Long Beach, California 2021-10-22 18:20:44 –
Despite the legalization of recreational cannabis in California in 2016, many are still confident in their records due to unethical and racist legal practices.
Fortunately, Los Angeles County District Attorney George Gascon announced on September 27, 2021 that he would dismiss nearly 60,000 of these convictions in order to reverse the country’s harsh and outdated war on drugs. Did.
By dismissing these unjustified beliefs, many are aiming for a brighter future by being able to find better jobs, homes and other services that were previously rejected by them for their records. prize.
One of the main reasons the dismissal of these convictions is so important is that statistics show that they affect people of color disproportionately.
A 2010 ACLU study found that usage was about the same, but blacks were about four times more likely to be arrested for possession of marijuana than whites across the country. In some states, such as Iowa, Minnesota, Illinois, and Washington, DC, arrests were 7.5 to 8.5 times more likely.
This means that due to their recorded cannabis convictions, colored races are much more likely to be at a disadvantage when finding a good job or home.
This is especially bad for communities that are already facing prejudice when finding good jobs and homes because of the racist practices that still exist in the United States.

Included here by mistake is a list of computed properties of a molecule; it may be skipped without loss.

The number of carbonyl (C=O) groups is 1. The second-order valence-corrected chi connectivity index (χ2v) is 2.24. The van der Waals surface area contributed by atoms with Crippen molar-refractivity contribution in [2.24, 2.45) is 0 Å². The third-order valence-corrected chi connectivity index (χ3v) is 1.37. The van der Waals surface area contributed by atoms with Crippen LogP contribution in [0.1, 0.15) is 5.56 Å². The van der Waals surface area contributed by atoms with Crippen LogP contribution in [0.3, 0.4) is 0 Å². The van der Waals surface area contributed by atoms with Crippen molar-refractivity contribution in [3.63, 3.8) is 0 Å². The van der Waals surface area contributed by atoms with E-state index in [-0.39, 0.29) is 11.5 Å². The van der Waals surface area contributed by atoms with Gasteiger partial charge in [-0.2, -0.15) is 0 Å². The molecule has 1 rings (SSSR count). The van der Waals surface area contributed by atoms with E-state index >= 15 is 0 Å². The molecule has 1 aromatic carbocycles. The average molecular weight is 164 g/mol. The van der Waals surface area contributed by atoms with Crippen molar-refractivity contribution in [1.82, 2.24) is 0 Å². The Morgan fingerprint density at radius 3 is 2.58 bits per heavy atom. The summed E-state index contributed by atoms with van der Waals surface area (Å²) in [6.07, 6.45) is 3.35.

For example, gentrification in urban areas drives people of color out of their homes for profit. Practices like redlining can be used to deny various services such as loans and insurance to low-income communities.
Cannabis convictions also result in wasting billions of dollars that could be better spent. The ACLU claims that the state spends an average of $ 3.6 billion annually by enforcing the law solely on cannabis. This money could be spent on public transport, infrastructure, education, the COVID-19 pandemic, and more.
In addition, many people use marijuana not only for recreational purposes, but also for medicinal purposes. According to the Mayo Clinic, marijuana can be used to help with the symptoms of many illnesses such as Alzheimer’s disease, cancer, epilepsy, HIV / AIDS, and chronic pain.
Even with the proven benefits of marijuana, its medical use is legal only in 36 states and can be very punishable if used in other states. People who live in such states and use marijuana to help treat their illness are prosecuted to the same extent as those who use it entertainingly.
Cannabis is also considered a “Schedule 1 drug” by the US Drug Enforcement Department. This means that cannabis is claimed to be as powerful as heroin and LSD. These have been shown to cause serious neurological damage.
These overly strict cannabis laws we see in the country today stem from Richard Nixon’s presidency and his declaration of the “war on drugs.”
The war on drugs has created many laws, and has created the hysteria and prejudice against cannabis users that is still seen today, including the Controlled Substances Act, which falsely states that cannabis is highly addictive and ineffective.
Gascon’s plan to eliminate 60,000 cannabis convictions in LA County is certainly a good place to start. However, there is a lot to do.
It’s time for the government to stop crimes for cannabis users and start helping cannabis users achieve clean records by providing appropriate legal petitions to cannabis users. The sooner we clear people’s past cannabis convictions, the more they can get their lives back on track.